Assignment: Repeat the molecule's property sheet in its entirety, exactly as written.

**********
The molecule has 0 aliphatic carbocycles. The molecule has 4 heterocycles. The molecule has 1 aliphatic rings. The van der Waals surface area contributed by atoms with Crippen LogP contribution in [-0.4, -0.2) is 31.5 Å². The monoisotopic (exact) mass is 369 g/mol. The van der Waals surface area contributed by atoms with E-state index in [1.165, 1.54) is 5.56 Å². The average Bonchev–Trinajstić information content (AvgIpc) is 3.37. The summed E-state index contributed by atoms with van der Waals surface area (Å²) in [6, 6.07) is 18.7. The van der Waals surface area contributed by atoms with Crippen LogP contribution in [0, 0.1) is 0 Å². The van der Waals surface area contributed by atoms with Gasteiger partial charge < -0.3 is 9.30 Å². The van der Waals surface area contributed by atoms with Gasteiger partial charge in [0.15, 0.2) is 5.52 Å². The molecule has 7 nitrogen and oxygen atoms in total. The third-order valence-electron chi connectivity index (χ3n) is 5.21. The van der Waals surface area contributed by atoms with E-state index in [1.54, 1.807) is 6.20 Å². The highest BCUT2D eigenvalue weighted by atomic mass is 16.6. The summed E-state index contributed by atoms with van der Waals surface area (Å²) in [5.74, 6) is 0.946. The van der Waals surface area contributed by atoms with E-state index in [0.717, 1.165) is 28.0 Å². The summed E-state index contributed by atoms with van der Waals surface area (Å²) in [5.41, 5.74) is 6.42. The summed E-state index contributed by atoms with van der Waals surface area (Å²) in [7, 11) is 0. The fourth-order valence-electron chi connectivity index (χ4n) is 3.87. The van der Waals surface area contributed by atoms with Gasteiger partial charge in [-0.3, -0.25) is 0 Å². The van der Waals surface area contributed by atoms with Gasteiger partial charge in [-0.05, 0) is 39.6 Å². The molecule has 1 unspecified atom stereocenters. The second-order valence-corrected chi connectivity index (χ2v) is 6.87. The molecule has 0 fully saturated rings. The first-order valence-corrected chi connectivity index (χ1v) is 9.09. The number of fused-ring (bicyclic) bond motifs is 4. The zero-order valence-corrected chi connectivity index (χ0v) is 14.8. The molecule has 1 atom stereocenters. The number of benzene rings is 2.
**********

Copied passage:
The molecule has 0 aliphatic carbocycles. The molecule has 4 heterocycles. The molecule has 1 aliphatic rings. The van der Waals surface area contributed by atoms with Crippen LogP contribution in [-0.4, -0.2) is 31.5 Å². The monoisotopic (exact) mass is 369 g/mol. The van der Waals surface area contributed by atoms with E-state index in [1.165, 1.54) is 5.56 Å². The average Bonchev–Trinajstić information content (AvgIpc) is 3.37. The summed E-state index contributed by atoms with van der Waals surface area (Å²) in [6, 6.07) is 18.7. The van der Waals surface area contributed by atoms with Crippen LogP contribution in [0, 0.1) is 0 Å². The van der Waals surface area contributed by atoms with Gasteiger partial charge < -0.3 is 9.30 Å². The van der Waals surface area contributed by atoms with Gasteiger partial charge in [0.15, 0.2) is 5.52 Å². The molecule has 7 nitrogen and oxygen atoms in total. The third-order valence-electron chi connectivity index (χ3n) is 5.21. The van der Waals surface area contributed by atoms with E-state index in [1.54, 1.807) is 6.20 Å². The highest BCUT2D eigenvalue weighted by atomic mass is 16.6. The summed E-state index contributed by atoms with van der Waals surface area (Å²) in [5.74, 6) is 0.946. The van der Waals surface area contributed by atoms with E-state index in [0.717, 1.165) is 28.0 Å². The summed E-state index contributed by atoms with van der Waals surface area (Å²) in [5.41, 5.74) is 6.42. The summed E-state index contributed by atoms with van der Waals surface area (Å²) in [7, 11) is 0. The fourth-order valence-electron chi connectivity index (χ4n) is 3.87. The van der Waals surface area contributed by atoms with Gasteiger partial charge in [-0.3, -0.25) is 0 Å². The van der Waals surface area contributed by atoms with Gasteiger partial charge in [-0.05, 0) is 39.6 Å². The molecule has 1 unspecified atom stereocenters. The second-order valence-corrected chi connectivity index (χ2v) is 6.87. The molecule has 0 fully saturated rings. The first-order valence-corrected chi connectivity index (χ1v) is 9.09. The number of fused-ring (bicyclic) bond motifs is 4. The zero-order valence-corrected chi connectivity index (χ0v) is 14.8. The molecule has 1 atom stereocenters. The number of benzene rings is 2.